Wright’s “my point guard, so I’m going to live and die with him,” Ball said in an interview this week. “That’s what I’ve always told him. There was no doubt in my mind he was going to hit that shot.”
Once a freshman who lobbied to stay off the varsity squad, Wright has earned Ball’s trust over a decorated four-year career at the Waldorf school, notably outdueling phenom Aquille Carr with a 12-assist performance as a sophomore in the 2011 state title victory over Patterson.
After pacing fourth-ranked North Point (24-1) to a third straight Maryland 4A East title, Wright returns to College Park for Thursday’s state semifinal rematch with Eleanor Roosevelt (25-1) at 9 p.m. Defending champion Magruder (23-2) faces Baltimore Polytechnic (21-4) in the first semifinal at 7 p.m.
“I’m still not over [last year’s loss] until we win it again,” said Wright, who will play next year at Loyola (Md.) as North Point’s first Division I recruit. “I felt like the team was on my back last year, and I feel like they’re on my back again, so I’ve got to lead them to a state title.”
Wright has accumulated 1,068 points, 560 assists, 325 rebounds and 290 steals in his varsity career, but those raw statistics only begin to explain his impact at a school that just began varsity play in 2007.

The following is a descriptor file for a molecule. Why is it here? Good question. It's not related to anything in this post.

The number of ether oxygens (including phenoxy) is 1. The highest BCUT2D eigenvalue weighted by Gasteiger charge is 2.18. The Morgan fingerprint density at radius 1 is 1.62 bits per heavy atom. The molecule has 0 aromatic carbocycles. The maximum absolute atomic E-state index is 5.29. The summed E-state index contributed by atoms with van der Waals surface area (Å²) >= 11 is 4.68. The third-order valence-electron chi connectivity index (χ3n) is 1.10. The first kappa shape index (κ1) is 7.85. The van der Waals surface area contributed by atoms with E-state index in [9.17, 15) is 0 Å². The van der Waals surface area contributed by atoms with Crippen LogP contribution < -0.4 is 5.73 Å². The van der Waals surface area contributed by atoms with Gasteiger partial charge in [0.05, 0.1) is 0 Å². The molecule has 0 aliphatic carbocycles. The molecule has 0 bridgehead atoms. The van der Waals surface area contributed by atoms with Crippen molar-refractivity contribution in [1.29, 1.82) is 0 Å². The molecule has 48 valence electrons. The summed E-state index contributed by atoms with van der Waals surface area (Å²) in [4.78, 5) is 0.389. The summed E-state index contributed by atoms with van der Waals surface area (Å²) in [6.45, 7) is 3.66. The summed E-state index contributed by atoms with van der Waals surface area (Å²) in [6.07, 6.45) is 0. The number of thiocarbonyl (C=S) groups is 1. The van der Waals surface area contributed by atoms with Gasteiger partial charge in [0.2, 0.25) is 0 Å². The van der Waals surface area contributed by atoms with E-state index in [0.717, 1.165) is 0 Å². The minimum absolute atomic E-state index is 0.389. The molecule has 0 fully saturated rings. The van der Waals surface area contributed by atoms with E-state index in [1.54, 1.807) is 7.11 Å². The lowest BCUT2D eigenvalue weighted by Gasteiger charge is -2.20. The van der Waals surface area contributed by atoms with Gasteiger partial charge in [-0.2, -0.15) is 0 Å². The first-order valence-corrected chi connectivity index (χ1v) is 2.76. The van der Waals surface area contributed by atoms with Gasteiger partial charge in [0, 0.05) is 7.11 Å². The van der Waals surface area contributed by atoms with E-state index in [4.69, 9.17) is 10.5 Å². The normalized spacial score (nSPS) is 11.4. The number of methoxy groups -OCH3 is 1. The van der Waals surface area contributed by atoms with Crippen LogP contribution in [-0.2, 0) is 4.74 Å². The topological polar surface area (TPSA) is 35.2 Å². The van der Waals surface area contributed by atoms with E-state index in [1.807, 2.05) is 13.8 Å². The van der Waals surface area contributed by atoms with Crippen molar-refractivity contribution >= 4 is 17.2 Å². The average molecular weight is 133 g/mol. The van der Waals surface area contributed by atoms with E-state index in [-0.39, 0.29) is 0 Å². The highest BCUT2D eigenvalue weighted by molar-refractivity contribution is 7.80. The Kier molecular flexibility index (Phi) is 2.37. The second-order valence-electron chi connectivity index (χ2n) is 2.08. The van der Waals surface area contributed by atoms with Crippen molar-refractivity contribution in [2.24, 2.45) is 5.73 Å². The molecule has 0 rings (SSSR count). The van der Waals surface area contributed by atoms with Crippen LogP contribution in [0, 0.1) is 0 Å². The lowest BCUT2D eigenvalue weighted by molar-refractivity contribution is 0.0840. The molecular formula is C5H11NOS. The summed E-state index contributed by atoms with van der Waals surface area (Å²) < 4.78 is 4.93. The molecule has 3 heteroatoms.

Over an entire season, Wright has never led the team in scoring, yet he has long been the centerpiece for Ball’s free-flowing attack predicated on using defense to push the pace. This year, his career-high 16.6 points per game still rank behind senior forward Matt Bonds (19.3) on a team that averages an area-best 94 points per game.
Wright’s history at the state tournament sticks out in a year in which plenty of experienced players will take the court at Comcast Center. All three local schools at the state’s largest classification — North Point, Eleanor Roosevelt and Magruder — have won at least three straight region titles, and all three feature talented senior point guards.
“He’s one of the smartest guards around,” Thomas Stone Coach Dale Lamberth said of Wright. “He understands what he has to do for that team to be successful.”
Wright’s attitude has changed dramatically through the years, a progression that began when Ball had to convince the then-5-foot-7 freshman with an old-school, pass-first game to make the jump to the varsity squad.
Wright initially wanted no part of the move. He had logged enough court time with North Point’s upperclassmen during summer league games and fall open gyms to realize if he passed the ball, it wasn’t coming back.